The question is: Which government? In Gardez, the man officially in charge of the province of Paktia—Raz Mohammad Delili—is a poised Afghan with a law degree and a formal appointment by the government of President Hamid Karzai. But a few kilometers outside the provincial capital, there's another center of power: Pacha Khan Zadran, arguably Afghanistan's most erratic warlord, whose 3,000-strong army patrols the jagged, mountainous routes from Gardez to the tribal areas of Pakistan. They're hunting for al-Qaeda members on the run and report on their luck to Charlie and his American colleagues on a daily basis.
Zadran wants the governorship of the province (and two others besides) for himself. So, in late April, he started lobbing rockets into Gardez in a campaign that killed 36 civilians. A rival clan in the city returned fire, sending artillery back into Zadran's valley over the heads of U.S. special forces. The Americans were literally caught in the middle.
No one knows the changing fortunes of post-Taliban Afghanistan better than Zadran. Before Sept. 11, he was living as a refugee in the tribal areas of Pakistan. Then came the war against the Taliban and al-Qaeda. The U.S.-led coalition needed local proxies to prosecute the war in the Pashtun-dominated southeast. Zadran, who fought against the Soviets and the Taliban, found himself flush with U.S. cash and with an army of foot soldiers. Zadran and his extended clan actually ran the provinces of Khost, Paktia and Paktika for a few weeks last spring until he was chased out of Gardez by local tribal elders. He wants those jobs back.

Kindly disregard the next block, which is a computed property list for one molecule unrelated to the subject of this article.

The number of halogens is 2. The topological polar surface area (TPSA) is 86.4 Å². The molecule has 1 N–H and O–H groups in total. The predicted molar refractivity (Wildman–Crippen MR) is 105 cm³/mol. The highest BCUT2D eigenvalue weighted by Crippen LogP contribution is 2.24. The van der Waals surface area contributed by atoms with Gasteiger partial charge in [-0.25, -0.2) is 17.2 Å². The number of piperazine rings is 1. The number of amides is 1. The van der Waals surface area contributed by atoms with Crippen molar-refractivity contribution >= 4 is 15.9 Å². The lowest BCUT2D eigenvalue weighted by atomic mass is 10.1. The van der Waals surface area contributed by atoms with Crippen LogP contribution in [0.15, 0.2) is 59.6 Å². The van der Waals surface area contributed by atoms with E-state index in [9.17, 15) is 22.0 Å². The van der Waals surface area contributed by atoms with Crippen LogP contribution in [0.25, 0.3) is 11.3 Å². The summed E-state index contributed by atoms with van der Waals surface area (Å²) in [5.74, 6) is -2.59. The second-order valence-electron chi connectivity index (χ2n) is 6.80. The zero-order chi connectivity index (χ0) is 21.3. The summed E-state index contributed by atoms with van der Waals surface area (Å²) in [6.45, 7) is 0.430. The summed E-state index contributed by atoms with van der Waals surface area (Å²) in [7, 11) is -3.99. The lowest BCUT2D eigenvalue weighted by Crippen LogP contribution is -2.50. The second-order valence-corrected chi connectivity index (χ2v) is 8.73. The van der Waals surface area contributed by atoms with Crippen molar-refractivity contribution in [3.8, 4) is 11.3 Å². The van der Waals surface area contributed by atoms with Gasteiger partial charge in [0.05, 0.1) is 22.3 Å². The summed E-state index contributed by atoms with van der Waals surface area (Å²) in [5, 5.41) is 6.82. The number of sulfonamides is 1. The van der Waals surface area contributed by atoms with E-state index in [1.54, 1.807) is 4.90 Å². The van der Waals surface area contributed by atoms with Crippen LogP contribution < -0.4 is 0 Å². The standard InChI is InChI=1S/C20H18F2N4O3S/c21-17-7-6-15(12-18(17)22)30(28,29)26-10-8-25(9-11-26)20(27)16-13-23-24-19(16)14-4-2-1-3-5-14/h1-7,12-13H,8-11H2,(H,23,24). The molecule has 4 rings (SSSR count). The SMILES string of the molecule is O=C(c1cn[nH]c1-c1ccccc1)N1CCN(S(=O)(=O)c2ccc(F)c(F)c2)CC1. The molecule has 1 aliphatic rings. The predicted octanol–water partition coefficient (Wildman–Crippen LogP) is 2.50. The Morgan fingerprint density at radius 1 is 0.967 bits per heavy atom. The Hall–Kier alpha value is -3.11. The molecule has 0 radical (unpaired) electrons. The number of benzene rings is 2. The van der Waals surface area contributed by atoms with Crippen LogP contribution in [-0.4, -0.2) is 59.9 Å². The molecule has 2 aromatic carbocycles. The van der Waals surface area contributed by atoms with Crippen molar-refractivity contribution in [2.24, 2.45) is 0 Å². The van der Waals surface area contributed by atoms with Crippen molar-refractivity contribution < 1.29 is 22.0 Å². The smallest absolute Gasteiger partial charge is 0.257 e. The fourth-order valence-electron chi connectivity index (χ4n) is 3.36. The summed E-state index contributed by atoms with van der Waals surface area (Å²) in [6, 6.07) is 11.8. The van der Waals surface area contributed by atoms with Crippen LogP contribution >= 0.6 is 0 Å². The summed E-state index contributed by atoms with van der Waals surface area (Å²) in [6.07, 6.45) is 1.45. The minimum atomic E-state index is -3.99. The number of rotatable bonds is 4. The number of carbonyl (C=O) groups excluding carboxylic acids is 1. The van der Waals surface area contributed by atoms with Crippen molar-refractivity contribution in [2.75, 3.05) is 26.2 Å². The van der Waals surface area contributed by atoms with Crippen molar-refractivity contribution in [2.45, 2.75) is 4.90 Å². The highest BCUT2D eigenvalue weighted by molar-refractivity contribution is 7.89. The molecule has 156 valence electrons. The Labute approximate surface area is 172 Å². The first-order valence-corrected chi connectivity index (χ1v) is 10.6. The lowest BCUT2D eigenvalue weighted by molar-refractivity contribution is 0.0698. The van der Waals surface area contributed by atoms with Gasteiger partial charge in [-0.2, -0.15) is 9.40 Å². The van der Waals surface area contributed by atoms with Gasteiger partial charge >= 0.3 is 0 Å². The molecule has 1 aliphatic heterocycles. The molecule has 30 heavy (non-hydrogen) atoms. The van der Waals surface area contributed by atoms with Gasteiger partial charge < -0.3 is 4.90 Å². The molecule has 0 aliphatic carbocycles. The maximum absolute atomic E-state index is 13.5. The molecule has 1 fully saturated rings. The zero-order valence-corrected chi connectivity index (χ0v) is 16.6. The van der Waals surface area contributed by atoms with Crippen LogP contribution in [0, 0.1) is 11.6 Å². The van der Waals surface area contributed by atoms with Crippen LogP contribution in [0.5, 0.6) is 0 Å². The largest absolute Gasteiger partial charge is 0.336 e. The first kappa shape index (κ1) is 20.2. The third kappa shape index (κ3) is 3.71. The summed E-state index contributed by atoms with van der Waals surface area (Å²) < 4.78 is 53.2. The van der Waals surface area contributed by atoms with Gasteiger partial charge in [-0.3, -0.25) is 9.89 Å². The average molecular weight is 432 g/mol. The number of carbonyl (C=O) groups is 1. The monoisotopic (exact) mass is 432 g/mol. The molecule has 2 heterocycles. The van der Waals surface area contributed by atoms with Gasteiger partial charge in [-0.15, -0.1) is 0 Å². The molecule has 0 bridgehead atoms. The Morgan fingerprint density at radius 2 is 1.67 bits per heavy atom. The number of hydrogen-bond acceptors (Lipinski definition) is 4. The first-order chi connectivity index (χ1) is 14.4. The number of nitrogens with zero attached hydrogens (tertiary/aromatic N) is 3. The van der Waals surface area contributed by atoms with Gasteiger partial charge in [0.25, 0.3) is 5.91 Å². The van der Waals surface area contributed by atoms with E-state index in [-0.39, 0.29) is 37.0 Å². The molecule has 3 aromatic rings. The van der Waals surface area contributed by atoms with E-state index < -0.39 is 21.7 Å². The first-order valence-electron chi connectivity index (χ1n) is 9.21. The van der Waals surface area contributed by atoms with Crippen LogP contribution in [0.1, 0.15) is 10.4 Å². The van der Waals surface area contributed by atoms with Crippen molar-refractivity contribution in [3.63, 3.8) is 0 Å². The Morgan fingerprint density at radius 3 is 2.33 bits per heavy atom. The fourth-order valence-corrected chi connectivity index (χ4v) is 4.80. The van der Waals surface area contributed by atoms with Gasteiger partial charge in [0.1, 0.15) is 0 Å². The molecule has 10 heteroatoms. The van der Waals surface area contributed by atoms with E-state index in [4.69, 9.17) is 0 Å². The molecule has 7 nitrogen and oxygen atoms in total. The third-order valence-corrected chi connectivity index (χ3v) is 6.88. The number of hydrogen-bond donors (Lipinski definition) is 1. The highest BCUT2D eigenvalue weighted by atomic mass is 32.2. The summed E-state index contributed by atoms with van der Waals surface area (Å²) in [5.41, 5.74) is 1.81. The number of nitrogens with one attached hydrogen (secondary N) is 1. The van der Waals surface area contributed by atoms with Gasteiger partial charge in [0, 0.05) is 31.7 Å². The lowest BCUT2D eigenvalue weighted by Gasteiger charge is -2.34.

In August, Karzai said he wanted Zadran arrested for murder, but the warlord is unfazed. "Karzai wants to arrest me? He has mental problems," he says, holding court before nephews, cousins and Kalashnikov-wielding guards. "Look at Karzai," he bellows. "He has arrested himself. He has surrounded himself with 30 American guards who go everywhere with him." The congregation chuckles and Zadran keeps riffing. "The loya jirga was not a real loya jirga. It was a D.C. loya jirga. He is not the people's choice. Karzai must resign."
Without a strong army, Karzai has little chance of taming warlords like Zadran. And the U.S. still needs him to hunt for al-Qaeda (although officially a top American diplomat in Kabul says the U.S. military is no longer cooperating with Zadran). "Al-Qaeda is hunkered down waiting for an opening," says another diplomat in Kabul, "and a defection from a regional warlord could provide the cover that would allow these guys to climb out of their holes."
Outside Gardez, Haji Noor Mohammad, commander of Zadran's men, stands guard at one of Zadran's checkpoints. Mohammad says he has just given an intelligence briefing to the Americans. Pointing up to the peaks to the south, he warns, "There are more al-Qaeda here in this area. After Shah-i-Kot, they went to the tops of the mountains." Pacha Khan Zadran is vain, grasping and irksome—but his help may be worth the aggravation.